Set your sanctimonious crap shields to 10
I think the dude should go out with Sherry Turkle for a long walk on the beach to debate the finer points of Middle Age French poetry.
These perspectives are laden with a huge amount of judgmental assumptions of what is going on in when you observe people absorbed in their devices. I experienced this myself a few days ago, out in a restaurant.
At an adjacent table, 3 teen girls and their dad were absorbed in their phones. I noticed Mom glancing out with what seemed like a vacant gaze of helplessness– that I very well be imagining. It’s pretty easy to write a narrative, but we do not know the whole dynamic of their experience. Maybe Mom is feeling at ease with the enjoyment of an earlier moment I did not glance at and judge. Be careful how you frame other people from a 30 second observation.
The guy on the corner could just have easily missed the connection with the girl without his phone. That is how serendipity works. Or maybe while he is out trying to engage strangers in conversations, the phone he left on the table has a surprise message from Steve Spielberg who was forwarded his script but only has the morning to chat before he goes to Sydney.
If Look Up Dude wants to frolic in the leafy park of Pleasantville world, go away already, Hey You Get Off of My Net. I prefer the version where where amazing stories happen facilitated by the dreaded evil life sucking devices.
Vacant numbing interactions can take place with or without technology. And so can the opposite. It is never as simple as these pap videos make it out to be.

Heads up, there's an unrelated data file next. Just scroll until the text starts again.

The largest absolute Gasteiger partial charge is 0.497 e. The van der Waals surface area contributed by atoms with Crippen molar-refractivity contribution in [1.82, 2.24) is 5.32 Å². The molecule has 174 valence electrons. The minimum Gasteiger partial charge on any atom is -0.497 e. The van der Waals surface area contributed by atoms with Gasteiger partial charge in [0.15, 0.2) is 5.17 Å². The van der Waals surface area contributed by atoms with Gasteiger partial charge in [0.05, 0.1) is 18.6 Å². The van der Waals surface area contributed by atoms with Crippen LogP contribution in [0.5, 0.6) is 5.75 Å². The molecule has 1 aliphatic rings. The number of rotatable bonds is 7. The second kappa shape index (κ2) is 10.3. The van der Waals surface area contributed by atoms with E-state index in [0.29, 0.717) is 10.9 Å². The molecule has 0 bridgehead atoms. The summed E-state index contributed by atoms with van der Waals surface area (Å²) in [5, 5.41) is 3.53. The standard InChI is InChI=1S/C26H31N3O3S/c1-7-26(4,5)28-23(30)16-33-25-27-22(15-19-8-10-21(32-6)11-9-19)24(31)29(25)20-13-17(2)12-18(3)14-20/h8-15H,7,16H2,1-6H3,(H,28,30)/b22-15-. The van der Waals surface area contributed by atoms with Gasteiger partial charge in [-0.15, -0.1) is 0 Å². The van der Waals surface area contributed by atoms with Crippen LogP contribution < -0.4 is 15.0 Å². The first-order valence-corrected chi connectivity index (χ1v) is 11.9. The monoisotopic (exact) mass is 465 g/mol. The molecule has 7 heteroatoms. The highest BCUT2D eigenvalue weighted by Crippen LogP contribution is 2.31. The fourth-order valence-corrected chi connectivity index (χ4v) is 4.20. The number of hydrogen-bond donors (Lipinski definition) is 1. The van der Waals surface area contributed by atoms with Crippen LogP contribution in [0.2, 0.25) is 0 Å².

The thing is, there are evolving social norms developing in which the conventions of interactions should incorporate, in a way that calls on us to find balance, of the technology and communication in our lives.
Shutting lids and turning off laptops does not alone make us better attentive and caring people. I wonder if the Look Up Dude has every ridden a New York Subway or ridden in an elevator.
But let’s stop these preachy views that doing without (or with) technology in our lives is better. Unless you are ready to go live in a shack in the forest, this is the world we are in. Look Up Dude’s binary fog filtered view of the world does not reflect the complexity or potential of humans, the attitude reduces us to simple states of being that I find not only dumb, judgmental but also insulting.
This pushback on an overly simplistic unrealistic binary view of human / info tech behavior is at the core of a project that has been slowly distilling over months and conversation with Mariana Funes, one about finding the balanced place in the middle.
It may even appear on your phone.
The post "When This Dude Looks Up From His Phone I Have Something To Show Him" was originally emerged from the primordial ooze and first walked on land at CogDogBlog (http://cogdogblog.com/2014/05/look-up-from-his-phone/) on May 8, 2014.